How Crowns Restore Your Teeth

Female patient choosing tooth implant looking at mirror in modern dental clinic

Crowns are the type of restoration that cover or “cap” the damaged tooth to restore the tooth to its normal shape, size, strength and appearance.

Crowns are used mostly when the broken-down teeth cannot be fixed by fillings or there is not enough tooth remaining for attaching a bridge, restoring fractured teeth, protect weak teeth from fracturing, covering badly shaped or discolored teeth, or supporting a large filling.

In case of a cracked tooth, crowns help to hold the tooth together to seal the crack and prevent the damage from worsening.

Fitting a Crown on Your Teeth

In order for the crown to fit over the tooth, the tooth is reduced to prepare for placing the crown. An impression of the teeth and gums are then taken and sent over to the lab to fabricate the permanent crown.

While waiting for the permanent crown to be made, a temporary crown is fitted over the tooth.

After the permanent crown is made, the temporary crown is removed and the permanent crown is cemented onto the tooth by the dentist.

Will People Notice?

A skilled dentist will create a crown that looks like a natural tooth. That is the reason an impression is taken for the fabrication of the permanent crown. The dentist takes into consideration factors such as color, bite, shape and length of your natural teeth so the crowns are as natural looking as possible and hardly noticeable by other people.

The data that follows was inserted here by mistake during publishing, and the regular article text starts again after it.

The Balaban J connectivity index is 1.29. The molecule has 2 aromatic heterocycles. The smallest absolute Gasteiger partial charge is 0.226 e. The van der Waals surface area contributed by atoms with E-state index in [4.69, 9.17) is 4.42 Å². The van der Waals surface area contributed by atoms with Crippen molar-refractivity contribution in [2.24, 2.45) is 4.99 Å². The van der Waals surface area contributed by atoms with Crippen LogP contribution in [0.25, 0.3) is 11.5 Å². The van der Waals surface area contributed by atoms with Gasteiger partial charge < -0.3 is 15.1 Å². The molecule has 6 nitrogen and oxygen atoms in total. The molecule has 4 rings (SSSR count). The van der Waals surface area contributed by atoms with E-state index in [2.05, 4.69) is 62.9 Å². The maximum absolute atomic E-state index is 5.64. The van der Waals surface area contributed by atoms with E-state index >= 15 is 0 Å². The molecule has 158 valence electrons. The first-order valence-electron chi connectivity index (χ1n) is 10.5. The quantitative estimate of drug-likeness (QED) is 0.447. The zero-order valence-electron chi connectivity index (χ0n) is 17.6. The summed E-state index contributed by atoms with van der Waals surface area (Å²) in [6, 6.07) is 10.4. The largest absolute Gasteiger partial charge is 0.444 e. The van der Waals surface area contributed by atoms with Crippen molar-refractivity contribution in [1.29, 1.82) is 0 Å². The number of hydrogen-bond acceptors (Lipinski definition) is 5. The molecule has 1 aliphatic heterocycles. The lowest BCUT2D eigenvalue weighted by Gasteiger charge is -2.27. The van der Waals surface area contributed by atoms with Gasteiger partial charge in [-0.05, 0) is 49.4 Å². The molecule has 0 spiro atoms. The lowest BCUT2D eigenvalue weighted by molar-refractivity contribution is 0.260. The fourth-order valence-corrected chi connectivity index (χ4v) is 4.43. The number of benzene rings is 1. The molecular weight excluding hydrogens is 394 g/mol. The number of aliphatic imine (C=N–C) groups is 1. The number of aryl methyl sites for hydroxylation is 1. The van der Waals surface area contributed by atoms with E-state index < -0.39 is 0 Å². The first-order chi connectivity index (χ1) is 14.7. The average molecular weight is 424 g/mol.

You can also discuss with you dentist any cosmetic looks that you might have in mind. After the procedure, your teeth will become stronger and more attractive.

Are Crowns Better than Veneers?

Crowns are best suited for teeth that have significant loss of structure or for replacing missing teeth. While more of the tooth structure is to be removed, they cover more of the tooth than veneers and provide better support. Crowns can be placed either on dental implants or natural teeth.

Are Crowns Long Lasting?

The typical life of a crown is five to eight years, but, with good oral hygiene, they can last much longer. Bad habits such teeth grinding, ice chewing or fingernail biting can decrease their life span significantly.

Taking Care of Your Crowns

Prevent damage to your crowns by avoiding teeth grinding or chewing hard foods, hard objects or ice. It is also important that you clean between your teeth using floss or interdental cleaners on top of brushing twice a day and visiting your dentist regularly.

Removing plaque especially from the crown area of tooth meeting gum can prevent dental decay and gum disease.

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